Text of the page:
• What Employers Need to Know About the DOL Guidance re the [Mis]Classification of Employees as Independent Contractors Under the Fair Labor Standards Act
  • September 1, 2015 | Author: Marc R. Engel
  • Law Firm: Lerch, Early & Brewer, Chartered - Bethesda Office
  • In July 2015, the U.S. Department of Labor (DOL), in response to considerable attention on the issue of misclassification of employees as independent contractors, announced that the Fair Labor Standards Act (FLSA) mandates an expansive definition of the term “employee.” In a blunt Administrative Interpretation, the DOL reiterated that the proper test for determining employee/independent contractor status under the FLSA is the “economic realities” test, and not the common law control test, which is the defining test under other employment statutes.

    The economic realities test contemplates an analysis of six factors: (1) whether the work performed is an integral part of the employer’s business; (2) whether the worker’s managerial skills affect the worker’s opportunity for profit or loss; (3) how the worker’s relative investment compares to the employer’s investment in the work performed; (4) whether the work performed requires a special skill and initiative; (5) whether the relationship between the worker and employer is permanent or indefinite; and (6) the nature and degree of the employer’s control over the worker.

    "[I]n sum, most workers are employees under the FLSA."
    The DOL explained that this analysis is qualitative rather than quantitative, and that the econonic realities test should be liberally construed in favor of the broad purpose of providing coverage for workers. As a practical matter, what this means is “in sum, most workers are employees under the FLSA.”

    The DOL went to great lengths to emphasize that the fundamental inquiry of the economic realities test -- insofar as the FLSA is concerned -- is whether “the worker is economically dependent on the employer” or truly in business for herself. The DOL explained that the issue of control needs to be examined in the broader context of whether the worker is economically dependent upon the employer. The DOL reasoned that in light of technical advances and enhanced monitoring mechanisms, it is increasingly possible for employees to work remotely or at least off-site, and that the worker’s control over the hours that she works is not necessarily indicative of independent contractors status. Specifically, a relatively flexible work schedule alone does not make an individual an independent contractor, rather than an employee.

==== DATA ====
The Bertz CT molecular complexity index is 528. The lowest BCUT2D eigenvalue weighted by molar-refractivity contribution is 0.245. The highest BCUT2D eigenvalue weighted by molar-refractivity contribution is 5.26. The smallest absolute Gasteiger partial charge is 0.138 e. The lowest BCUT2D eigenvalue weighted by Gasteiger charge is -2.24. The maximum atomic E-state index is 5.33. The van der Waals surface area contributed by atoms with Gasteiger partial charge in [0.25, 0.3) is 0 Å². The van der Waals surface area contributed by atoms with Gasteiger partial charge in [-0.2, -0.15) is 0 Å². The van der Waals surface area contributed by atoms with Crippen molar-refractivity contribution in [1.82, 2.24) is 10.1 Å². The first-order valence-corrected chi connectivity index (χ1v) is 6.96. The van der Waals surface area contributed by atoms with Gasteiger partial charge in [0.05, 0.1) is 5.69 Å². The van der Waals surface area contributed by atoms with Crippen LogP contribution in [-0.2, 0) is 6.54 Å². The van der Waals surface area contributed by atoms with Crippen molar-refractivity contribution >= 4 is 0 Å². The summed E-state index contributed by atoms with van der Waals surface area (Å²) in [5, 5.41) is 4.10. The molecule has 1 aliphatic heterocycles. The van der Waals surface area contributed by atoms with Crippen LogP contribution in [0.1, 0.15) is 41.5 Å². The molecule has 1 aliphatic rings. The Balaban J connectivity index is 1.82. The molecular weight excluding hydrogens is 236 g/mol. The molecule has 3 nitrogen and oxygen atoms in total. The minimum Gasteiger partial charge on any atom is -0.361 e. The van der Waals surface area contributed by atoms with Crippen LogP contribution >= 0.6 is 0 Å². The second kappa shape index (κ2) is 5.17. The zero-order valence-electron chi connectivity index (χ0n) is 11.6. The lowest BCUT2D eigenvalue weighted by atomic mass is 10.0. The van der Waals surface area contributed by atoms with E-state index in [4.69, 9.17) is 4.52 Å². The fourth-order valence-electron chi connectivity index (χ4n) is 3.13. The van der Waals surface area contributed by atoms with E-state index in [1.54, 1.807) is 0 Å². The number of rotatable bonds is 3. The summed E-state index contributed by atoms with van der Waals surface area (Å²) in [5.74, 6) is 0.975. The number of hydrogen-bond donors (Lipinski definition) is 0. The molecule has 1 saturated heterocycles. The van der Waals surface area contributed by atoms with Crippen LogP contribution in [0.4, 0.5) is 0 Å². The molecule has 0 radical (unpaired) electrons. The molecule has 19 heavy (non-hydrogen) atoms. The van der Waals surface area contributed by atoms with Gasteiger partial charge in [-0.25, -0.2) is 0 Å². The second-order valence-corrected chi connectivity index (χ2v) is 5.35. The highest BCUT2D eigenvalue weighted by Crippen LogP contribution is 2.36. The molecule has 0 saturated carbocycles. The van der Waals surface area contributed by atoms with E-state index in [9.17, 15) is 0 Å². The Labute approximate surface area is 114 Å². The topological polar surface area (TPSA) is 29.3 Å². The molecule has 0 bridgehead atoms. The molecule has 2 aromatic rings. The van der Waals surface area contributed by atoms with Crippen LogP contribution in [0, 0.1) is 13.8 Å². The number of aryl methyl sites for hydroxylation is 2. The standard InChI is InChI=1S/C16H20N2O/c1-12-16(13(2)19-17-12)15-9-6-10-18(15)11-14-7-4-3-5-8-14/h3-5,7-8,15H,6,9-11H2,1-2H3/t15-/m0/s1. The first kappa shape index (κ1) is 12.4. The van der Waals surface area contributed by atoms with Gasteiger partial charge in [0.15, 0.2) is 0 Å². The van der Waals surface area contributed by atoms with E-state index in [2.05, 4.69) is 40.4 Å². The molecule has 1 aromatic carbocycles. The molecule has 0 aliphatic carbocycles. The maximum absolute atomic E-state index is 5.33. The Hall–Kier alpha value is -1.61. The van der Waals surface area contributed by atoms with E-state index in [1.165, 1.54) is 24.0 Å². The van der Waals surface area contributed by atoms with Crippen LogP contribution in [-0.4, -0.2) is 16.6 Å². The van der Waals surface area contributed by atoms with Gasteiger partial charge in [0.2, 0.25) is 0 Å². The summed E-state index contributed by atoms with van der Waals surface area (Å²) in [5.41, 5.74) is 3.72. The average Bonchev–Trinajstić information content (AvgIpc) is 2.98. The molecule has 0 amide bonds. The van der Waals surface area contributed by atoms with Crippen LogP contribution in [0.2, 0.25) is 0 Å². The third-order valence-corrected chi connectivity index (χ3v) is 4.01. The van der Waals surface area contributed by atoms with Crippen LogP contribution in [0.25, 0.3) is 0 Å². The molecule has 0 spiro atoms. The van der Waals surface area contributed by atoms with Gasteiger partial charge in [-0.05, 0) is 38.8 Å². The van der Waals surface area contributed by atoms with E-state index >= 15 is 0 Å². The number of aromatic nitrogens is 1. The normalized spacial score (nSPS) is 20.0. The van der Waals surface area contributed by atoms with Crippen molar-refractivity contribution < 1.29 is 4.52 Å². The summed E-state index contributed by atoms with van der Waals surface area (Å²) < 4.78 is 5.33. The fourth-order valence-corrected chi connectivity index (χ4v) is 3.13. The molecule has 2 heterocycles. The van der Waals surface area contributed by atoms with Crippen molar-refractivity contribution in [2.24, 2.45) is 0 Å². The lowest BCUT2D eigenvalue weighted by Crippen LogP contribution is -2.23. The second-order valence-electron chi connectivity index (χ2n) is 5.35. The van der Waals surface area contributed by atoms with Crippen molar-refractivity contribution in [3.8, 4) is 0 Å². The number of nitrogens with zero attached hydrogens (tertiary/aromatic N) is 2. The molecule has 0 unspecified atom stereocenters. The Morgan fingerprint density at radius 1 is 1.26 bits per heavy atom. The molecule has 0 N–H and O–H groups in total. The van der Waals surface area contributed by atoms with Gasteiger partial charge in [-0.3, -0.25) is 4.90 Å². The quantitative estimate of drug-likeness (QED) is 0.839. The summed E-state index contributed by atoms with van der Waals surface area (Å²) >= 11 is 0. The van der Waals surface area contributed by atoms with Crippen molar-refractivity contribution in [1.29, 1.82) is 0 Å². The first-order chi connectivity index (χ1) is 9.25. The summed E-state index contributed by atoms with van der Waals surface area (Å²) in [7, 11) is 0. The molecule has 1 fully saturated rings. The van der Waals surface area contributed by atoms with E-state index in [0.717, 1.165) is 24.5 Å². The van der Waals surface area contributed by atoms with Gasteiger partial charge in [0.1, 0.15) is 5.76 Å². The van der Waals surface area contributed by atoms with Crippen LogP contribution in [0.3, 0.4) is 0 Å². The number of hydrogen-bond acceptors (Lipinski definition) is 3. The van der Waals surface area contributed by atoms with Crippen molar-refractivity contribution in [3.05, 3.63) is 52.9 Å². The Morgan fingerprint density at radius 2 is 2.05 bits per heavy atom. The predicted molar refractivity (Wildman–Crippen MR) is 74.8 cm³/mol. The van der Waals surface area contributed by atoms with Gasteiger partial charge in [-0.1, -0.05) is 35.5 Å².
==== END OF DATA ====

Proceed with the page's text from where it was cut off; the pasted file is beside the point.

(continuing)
Scenarios Illustrating Employer Control
    The DOL emphasized that the control factor should not play an “oversized” role in an analysis of whether an individual is an employee or an independent contractor; instead, all of the relative factors should be considered. The issue, according to the DOL, is the nature and degree of the employer’s control, and not why the alleged employer exercised such control. The Department of Labor provided the example of a registered nurse in two possible scenarios to illustrate this point.

    A registered nurse who provides skilled nursing care in nursing homes is listed with Beta Nurse Registry in order to be matched with clients. The registry interviewed the nurse prior to her joining the registry, and also required the nurse to undergo a multi-day training presented by Beta. Beta sends the nurse a listing each week with potential clients and requires the nurse to fill out a form with Beta prior to contacting any clients. Beta also requires that the nurse adhere to a certain wage range and the nurse cannot provide care during any weekend hours. The nurse must inform Beta if she is hired by a client and must contact Beta if she will miss scheduled work with any client. In this scenario, the degree of control exercised by the registry is indicative of an employment relationship.

    Another registered nurse who provides skilled nursing care in nursing homes is listed with Jones Nurse Registry in order to be matched with clients. The registry sends the nurse a listing each week with potential clients. The nurse is free to call as many or as few potential clients as she wishes and to work for as many or as few as she wishes; the nurse also negotiates her own wage rate and schedule with the client. In this scenario, the degree of control exercised by the registry is not indicative of an employment relationship.

    Employers Should Be Proactive in Classifiying Individuals
    The Administrative Interpretation solidifies the DOL’s view that most individuals will be employees under the broad definitions set forth under the FLSA. As a result, it is incumbent upon employers to be proactive in their approach to properly classifying individuals. Specifically, employers should do the following:
    1. Regularly review job descriptions to make sure that they comport with the actual job duties being performed by individuals.
    2. Regularly monitor the number of hours that individuals are working to determine whether any are working overtime.
    3. Recognize that, despite the wishes of certain individuals to be treated as independent contractors, in most instances they will be deemed employees at least for purposes of the FLSA.
    4. Be mindful of the fact that an individual can be considered an employee for purposes of one employment statute, and an independent contractor for purposes of another.
    5. Review insurance policies to maximize insurance coverage in the event of an inadvertent misclassification.